From Greg Hansen of the Arizona Daily Star (emphasis added throughout)
Colorado brings little to the Pac-10. No baseball, no softball, no swimming, a basketball team that averaged 6,267 fans and almost no new money.
Utah would bring even less. The Utes wouldn't help to solve the raging financial crisis at Oregon State, Wazzu and ASU.
We take it on good faith that Scott has more to his expansion tour/marketing outreach than Colorado and Utah. We take it that the presidents and chancellors of the Pac-10 didn't give Scott all of that power merely to add teams with less presence than Oregon State.
The Pac-10 can use a bump in glamour, and especially one at the bank, but I don't see how Colorado or Utah can help either. I'm aware of the negative variables and politics about adding BYU, but the Cougars have a history, a brand and a presence that neither Utah nor Colorado can touch.
I guess Hansen gives us hints on which schools must be really getting antsy for expansion dollars. As for BYU, adding them has always been a nonstarter which we have discussed ad nausea here on BN.
Going back to the idea of Pac-10 must add Utah immediately, Greg expands on how adding Utah will not do much in terms of the leverage Pac-10 is going to have while negotiating a new TV K:
If Colorado is vanilla ice cream, Utah is snow melting on the sidewalk.
Adding Colorado, and possibly Utah, puts the Pac-10 in a neutral negotiating position with more partners in the split. When Scott goes to market next year, the TV people at ABC, ESPN and Fox Sports Net next year will see what they've always seen. Colorado and maybe Utah won't generate more money.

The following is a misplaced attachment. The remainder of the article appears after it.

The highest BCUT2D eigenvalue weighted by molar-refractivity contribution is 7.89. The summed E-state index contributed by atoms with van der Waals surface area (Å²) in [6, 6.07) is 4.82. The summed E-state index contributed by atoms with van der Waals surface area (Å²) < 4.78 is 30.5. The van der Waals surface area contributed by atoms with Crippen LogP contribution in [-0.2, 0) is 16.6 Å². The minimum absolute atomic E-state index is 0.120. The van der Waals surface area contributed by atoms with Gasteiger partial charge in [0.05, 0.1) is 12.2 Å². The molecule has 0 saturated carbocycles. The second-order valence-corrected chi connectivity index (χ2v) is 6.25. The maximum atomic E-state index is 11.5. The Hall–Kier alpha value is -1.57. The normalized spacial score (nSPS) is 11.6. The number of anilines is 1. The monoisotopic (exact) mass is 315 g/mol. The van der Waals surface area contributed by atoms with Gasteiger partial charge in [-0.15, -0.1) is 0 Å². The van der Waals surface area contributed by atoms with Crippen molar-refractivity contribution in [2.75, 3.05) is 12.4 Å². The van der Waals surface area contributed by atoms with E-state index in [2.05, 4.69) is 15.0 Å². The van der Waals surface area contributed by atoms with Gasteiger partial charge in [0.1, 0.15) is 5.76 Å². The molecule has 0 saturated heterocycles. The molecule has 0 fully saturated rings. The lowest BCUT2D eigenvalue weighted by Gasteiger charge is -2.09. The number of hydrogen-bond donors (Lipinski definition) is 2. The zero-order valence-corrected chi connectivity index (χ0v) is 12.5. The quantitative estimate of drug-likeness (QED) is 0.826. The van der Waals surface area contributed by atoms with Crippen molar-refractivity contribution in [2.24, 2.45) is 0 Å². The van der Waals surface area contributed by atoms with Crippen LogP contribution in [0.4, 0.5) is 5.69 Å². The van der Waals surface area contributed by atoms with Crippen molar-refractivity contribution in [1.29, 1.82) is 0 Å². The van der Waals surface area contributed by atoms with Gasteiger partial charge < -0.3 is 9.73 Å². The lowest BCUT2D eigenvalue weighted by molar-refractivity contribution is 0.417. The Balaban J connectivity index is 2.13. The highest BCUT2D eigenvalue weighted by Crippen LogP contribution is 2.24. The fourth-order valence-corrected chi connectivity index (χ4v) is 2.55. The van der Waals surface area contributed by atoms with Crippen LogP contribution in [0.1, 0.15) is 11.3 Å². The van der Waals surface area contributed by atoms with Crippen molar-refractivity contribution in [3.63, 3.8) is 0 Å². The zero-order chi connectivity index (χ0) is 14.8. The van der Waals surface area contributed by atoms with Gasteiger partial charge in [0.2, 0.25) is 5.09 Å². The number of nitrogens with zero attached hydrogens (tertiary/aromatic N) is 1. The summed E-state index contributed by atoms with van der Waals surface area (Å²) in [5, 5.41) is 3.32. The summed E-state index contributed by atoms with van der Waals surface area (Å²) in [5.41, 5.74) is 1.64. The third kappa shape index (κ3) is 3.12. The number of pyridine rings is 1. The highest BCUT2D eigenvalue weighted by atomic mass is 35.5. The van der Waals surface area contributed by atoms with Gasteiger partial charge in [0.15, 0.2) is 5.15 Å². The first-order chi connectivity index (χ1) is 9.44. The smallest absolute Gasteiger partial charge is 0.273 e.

So that goes back to the central question again: why the freaking rush to get in this shot gun marriage?
I appreciate the "partial" argument DC Bruins and are advancing on behalf of the Utes but I still don't find them persuasive. Right now the linchpin behind adding Utah is the rush to get a conference championship game. It is not clear at all whether a conference championship game will be viable for our conference given the track record the teams in this conference have with traveling fans.
Bruce Jenkins from the San Francisco Chronicle also echoed Greg Hansen's concerns about the current state of "expansion":
What essentially happened, with Texas' decision to stay in the Big 12, was the dissolution (however temporary) of the super-conference plan that would have forever altered the collegiate landscape. The Pac-10 would have expanded to 16 teams, adding Texas and Oklahoma and assorted other buckin' broncos, creating a preposterous landscape about as regional as the Western Hemisphere.
Make no mistake, that was Scott's plan. A number of Pac-10 schools were all for the big push, for it meant untold riches distributed from a brand-new conference television network. Well, tough break on that one, everybody. Live with it. Remember how you would have felt when those Great Plains schools started racking up all the conference titles. Take heart in the fact that Cal and Stanford won't be forever looking up at the Longhorns and Sooners - in a number of sports.
The worst of it, for Scott, is that the Pac-10 still made a ridiculous move. Adding Colorado was the initial piece of the puzzle, with the bigger boys soon to follow, except ... no. Now the Pac-10 is stuck with Colorado, and maybe Utah down the road, to make it an even 12 teams. Ludicrous. Nothing but a lot of extra travel, for no reason, in tough economic times. It was enough of a stretch to give the Arizona schools a "Pacific" label, and what happens in football now - you play all 11 teams, with no room for nonconference action?
Again there is not a lot of convincing arguments out there right now that Pac-10 immediately has to get into a shot-gun marriage with the Utah. If Larry Scott rushes into this only to come up with mixed results or inconclusive results in terms of betterment of the conference, while compromising long standing traditions and matchups, he will turn out to be as big of a failure as his predecessor who left us in the current stale state.